- 03/06/2012, 05:50PM ET
UB bulls said 03/06, 05:50 PM
Of course not. The CHL is no more professional than other youth development leagues
The CHL is singled out by the NCAA as 'professional' simply to discourage kids from playing there, and that is because schools see the CHL as a direct competitor for talent. Both the CHL and NCAA schools want to be the main conduit to the NHL.
The CHL (Canadian Hockey League) is an umbrella for three Canadian junior leagues (Western, Ontario and Quebec.) There are similar junior leagues in Sweden (SuprtElit), the US (USHL), etc. They're all about the same: kids play from age 16 to 18, live with a local family, get medical coverage and equipment provided by the team.
Although the USHL and CHL are nearly identical in terms of benefits, only CHL players are deemed permanently ineligible by the NCAA. No other development league in any sport is singled out like this. Then again, no other league competes directly with NCAA schools for talent.
Labeling CHL players professional isn't about protecting innocent amateurs from competing against seasoned pros. It's all about the USHL and D1 conferences using the NCAA to dictate the lives of 15 year old kids so they can fill hockey arenas.
Mondo Jay said 03/07, 01:12 PM
The answer is Yes.
I don't think any suitor likes being someone's second or third choice.
Have you ever tried to date a hottie that won't commit to you but prefers to keep her "options open"? If those other said options don't work out for her, she comes back to you because you are her amiable safety net that will welcome her with open arms until that inevitable day when a better option is revealed and she bolts for greener pastures...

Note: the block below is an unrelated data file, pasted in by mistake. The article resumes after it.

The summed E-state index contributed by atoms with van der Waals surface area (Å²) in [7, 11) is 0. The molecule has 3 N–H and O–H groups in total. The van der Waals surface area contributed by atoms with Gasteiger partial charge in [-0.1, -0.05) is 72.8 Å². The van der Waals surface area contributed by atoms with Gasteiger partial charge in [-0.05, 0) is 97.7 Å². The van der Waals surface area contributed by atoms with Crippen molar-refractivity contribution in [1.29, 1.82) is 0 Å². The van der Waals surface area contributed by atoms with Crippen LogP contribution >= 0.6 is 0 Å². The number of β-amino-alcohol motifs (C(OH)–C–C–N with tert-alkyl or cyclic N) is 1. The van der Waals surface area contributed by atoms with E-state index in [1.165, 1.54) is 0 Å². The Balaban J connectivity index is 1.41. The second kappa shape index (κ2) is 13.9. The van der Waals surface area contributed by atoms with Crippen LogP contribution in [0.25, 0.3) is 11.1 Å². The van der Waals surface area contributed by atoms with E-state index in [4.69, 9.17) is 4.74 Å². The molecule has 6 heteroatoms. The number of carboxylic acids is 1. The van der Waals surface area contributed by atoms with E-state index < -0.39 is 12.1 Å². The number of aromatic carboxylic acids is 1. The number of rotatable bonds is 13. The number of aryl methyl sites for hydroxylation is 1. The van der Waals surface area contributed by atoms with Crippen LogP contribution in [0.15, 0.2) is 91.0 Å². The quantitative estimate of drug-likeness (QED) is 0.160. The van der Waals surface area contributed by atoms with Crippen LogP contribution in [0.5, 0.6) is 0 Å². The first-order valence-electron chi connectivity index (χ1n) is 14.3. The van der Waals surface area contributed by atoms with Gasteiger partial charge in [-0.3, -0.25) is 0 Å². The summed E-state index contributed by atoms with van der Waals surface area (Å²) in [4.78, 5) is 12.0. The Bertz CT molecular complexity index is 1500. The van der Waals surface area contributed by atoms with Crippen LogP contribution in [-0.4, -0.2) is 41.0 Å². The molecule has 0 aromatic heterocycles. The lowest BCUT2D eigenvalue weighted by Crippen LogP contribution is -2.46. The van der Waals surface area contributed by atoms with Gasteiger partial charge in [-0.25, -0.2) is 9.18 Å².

The NCAA doesn't want to be a back-up plan or safety net rather then a viable first option for pro development of young hockey players that decide to play professionally in the CHL.
The competition between the CHL and the NCAA for talented players is fierce. The fact that a player loses his amateur status, and thus college eligibility in the CHL is a scary enough proposition for some players to choose the college route. The finality of going to the CHL is a real concern (fear) for some players and their parents.
This fear of losing eligibility is an arrow in the NCAA's quiver and should remain there to prevent the NCAA from playing second fiddle to the CHL and being relegated to safety net status.
UB bulls said 03/07, 08:08 PM
NCAA's mission statement:
"The association .. shares a belief in and a commitment to: The pursuit of excellence in both academics and athletics..."
It's supposed to be all about the student-athlete experience, not about strong-arming kids into an inferior development league.
To be the best, you have to compete against the best. For a high school kid, that is the CHL. Choosing the USHL means choosing inferior competition, which is hardly the pursuit of excellence. Players should keep their NCAA eligibility as long as they refuse the CHL stipend (barely enough to buy a tank of gas anyways.)
The current NCAA rule book is embarrassing. There are a half-dozen rules written to allow (for example) players from the pro EuroLeague to play NCAA hoops, then each rule says that it applies to every sport except men's hockey.
If college hockey and the USHL are worried about being second fiddle, they should do a better job of closing the competitiveness gap with the CHL. Creating bogus rules to force kids into playing USHL is doing a disservice to the student-athletes the NCAA claims to be serving.
Mondo Jay said 03/08, 01:16 PM